• Lowest Usable Frequency

    • LUF stands for the Lowest Usable Frequency for communications between two points.

    • Radio waves with frequencies below the lowest usable frequency (LUF) are usually completely absorbed by the ionosphere


  • G3 radio wave propagation g3b4
    G3 … Radio Wave PropagationG3B

    • Propagation “hops”

      • The maximum distance along the Earth's surface that is normally covered in one hop using the F2 region is 2,500 miles.

      • The maximum distance along the Earth's surface that is normally covered in one hop using the E region is 1,200 miles.


    G3 radio wave propagation g3b5
    G3 … Radio Wave PropagationG3B

    • Propagation “hops” (cont)

      • When the lowest usable frequency (LUF) exceeds the maximum usable frequency (MUF), no HF radio frequency will support communications over the path.

      • A sky-wave signal will sound like a well-defined echo when it arrives at your receiver by both short path and long path propagation.

      • Short hop sky-wave propagation on the 10-meter band is a good indicator of the possibility of sky-wave propagation on the 6-meter band.


    G3 radio wave propagation g3c
    G3 … Radio Wave PropagationG3C

    • Ionospheric layers

      • The D layer of the ionosphere is closest to the surface of the Earth

      • The ionospheric D layer is the most absorbent of long skip signals during daylight hours on frequencies below 10 MHz

      • The F2 region be expected to reach its maximum height at your location at noon during the summer

      • The F2 region is mainly responsible for the longest distance radio wave propagation because it is the highest ionospheric region.

      • Ionospheric Absorption will be minimum near the maximum usable frequency (MUF).


    G3 radio wave propagation g3c1
    G3 … Radio Wave PropagationG3C

    • Critical angle and frequency

      • The term “critical angle” means the highest takeoff angle that will return a radio wave to the Earth under specific ionospheric conditions.


    G3 radio wave propagation g3c2
    G3 … Radio Wave PropagationG3C

    • HF Scatter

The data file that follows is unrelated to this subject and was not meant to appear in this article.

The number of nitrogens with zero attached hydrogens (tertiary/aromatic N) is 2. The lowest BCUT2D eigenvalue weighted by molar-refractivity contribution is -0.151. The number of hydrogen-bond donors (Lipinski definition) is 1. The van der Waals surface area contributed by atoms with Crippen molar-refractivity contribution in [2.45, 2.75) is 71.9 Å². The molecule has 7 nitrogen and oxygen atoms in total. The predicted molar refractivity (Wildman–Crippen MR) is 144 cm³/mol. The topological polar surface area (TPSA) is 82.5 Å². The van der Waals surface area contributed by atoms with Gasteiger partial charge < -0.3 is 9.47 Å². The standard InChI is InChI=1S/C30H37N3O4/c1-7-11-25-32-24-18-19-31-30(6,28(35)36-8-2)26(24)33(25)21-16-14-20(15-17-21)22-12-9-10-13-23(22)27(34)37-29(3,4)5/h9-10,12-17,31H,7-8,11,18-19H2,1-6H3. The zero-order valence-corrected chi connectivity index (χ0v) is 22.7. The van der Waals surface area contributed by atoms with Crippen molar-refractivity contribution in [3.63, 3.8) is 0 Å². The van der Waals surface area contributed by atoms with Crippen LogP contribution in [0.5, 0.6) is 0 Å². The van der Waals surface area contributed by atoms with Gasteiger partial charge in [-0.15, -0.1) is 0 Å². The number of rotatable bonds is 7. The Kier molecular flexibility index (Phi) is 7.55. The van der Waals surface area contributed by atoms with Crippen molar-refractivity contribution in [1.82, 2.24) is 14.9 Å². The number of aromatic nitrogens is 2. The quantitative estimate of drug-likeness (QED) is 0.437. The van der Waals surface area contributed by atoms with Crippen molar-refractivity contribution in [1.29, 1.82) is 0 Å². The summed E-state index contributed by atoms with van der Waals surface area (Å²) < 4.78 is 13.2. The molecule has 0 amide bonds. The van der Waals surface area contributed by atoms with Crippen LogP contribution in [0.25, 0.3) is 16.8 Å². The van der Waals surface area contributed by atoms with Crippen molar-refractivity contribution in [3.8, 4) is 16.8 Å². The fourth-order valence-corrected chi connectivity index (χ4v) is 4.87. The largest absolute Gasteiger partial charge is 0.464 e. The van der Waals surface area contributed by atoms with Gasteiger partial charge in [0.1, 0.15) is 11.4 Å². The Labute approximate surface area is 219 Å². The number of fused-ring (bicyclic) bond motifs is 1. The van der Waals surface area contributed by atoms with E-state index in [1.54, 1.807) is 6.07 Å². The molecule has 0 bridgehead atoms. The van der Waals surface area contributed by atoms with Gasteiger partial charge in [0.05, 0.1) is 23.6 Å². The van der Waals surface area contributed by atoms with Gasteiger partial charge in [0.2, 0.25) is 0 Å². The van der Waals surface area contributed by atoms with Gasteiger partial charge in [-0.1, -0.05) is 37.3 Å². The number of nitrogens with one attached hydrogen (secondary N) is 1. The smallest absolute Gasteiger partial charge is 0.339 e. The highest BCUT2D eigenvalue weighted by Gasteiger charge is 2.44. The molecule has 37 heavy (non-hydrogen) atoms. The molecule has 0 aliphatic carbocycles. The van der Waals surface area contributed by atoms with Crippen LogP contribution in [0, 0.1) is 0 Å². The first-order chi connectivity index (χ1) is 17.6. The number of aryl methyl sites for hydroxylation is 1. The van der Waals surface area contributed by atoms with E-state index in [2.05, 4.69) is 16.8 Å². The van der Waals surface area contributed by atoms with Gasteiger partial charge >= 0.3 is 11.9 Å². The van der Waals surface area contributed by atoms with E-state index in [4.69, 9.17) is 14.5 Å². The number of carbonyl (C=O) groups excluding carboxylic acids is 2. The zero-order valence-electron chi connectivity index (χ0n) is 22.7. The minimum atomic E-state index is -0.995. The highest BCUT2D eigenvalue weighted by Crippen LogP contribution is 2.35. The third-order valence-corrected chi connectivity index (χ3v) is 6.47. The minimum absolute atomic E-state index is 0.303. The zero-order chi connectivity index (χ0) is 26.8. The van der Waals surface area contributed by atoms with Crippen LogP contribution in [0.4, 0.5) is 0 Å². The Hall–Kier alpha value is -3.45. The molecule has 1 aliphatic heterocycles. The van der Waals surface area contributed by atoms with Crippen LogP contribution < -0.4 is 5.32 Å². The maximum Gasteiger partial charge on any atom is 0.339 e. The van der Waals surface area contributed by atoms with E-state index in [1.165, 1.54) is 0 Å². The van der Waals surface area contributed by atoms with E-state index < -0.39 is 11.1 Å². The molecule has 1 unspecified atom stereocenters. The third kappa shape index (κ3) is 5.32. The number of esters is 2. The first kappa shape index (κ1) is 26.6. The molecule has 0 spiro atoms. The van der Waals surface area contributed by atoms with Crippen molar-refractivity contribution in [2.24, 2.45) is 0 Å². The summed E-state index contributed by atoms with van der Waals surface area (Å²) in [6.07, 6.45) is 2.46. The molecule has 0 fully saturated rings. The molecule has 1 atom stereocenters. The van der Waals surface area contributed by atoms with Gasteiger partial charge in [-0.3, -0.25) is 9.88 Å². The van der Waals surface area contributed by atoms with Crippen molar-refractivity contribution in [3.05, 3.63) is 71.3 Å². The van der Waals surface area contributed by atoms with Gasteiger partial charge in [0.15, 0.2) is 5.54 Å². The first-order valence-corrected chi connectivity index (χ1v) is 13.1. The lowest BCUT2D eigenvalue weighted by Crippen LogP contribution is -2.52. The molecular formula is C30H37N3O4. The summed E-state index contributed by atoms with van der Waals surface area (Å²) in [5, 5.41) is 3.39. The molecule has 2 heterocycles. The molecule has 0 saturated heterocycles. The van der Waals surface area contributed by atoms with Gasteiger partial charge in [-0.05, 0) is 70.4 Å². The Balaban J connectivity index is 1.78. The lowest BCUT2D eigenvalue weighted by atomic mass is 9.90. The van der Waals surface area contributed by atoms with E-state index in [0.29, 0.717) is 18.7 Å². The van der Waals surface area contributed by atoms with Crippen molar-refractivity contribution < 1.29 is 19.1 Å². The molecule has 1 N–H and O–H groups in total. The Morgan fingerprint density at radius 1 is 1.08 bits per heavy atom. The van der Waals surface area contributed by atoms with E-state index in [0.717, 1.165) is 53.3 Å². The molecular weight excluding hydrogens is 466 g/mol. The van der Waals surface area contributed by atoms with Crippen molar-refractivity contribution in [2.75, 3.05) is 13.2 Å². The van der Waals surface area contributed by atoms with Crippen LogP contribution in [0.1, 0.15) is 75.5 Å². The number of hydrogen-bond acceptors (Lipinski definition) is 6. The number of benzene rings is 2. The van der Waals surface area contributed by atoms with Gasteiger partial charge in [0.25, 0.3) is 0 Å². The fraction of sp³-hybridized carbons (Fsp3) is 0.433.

• Long distance communication on the 40, 60, 80 and 160-meter bands are more difficult during the day because the D layer absorbs these frequencies during daylight hours.


    G3 radio wave propagation g3c3
    G3 … Radio Wave PropagationG3C

    • HF Scatter(cont)

      • HF scatter signals often sound distorted because energy is scattered into the skip zone through several radio wave paths.

      • A characteristic of HF scatter signals is that they have a wavering sound.

    Tropo Scatter

    Meteor Scatter


    G3 radio wave propagation g3c4
    G3 … Radio Wave PropagationG3C

    • HF Scatter(cont)

      • The HF scatter signals in the skip zone are usually weak because only a small part of the signal energy is scattered into the skip zone.

      • Scatter radio wave propagation allows a signal to be detected at a distance too far for ground wave propagation but too near for normal sky wave propagation.

      • An indication that signals heard on the HF bands are being received via scatter propagation can be when the signal is heard on a frequency above the maximum usable frequency.


    G3 radio wave propagation g3c5
    G3 … Radio Wave PropagationG3C

    • Near Vertical Incidence Sky waves

      • Near Vertical Incidence Sky-wave (NVIS), propagation is short distance HF propagation using high elevation angles


    G3 radio wave propagation g3c6
    G3 … Radio Wave PropagationG3C

    • Near Vertical Incidence Sky waves


    G3 radio wave propagation g3c7
    G3 … Radio Wave PropagationG3C

    • Dipole placement

      • A horizontal dipole antenna placed between 1/8 and 1/4 wavelength above the ground will be most effective for skip communications on 40 meters during the day.

    ⅛ - ¼ wavelength above ground


    G3 radio wave propagation g3c8
    G3 … Radio Wave PropagationG3C

    • Dipole placement


    Element 3 general class question pool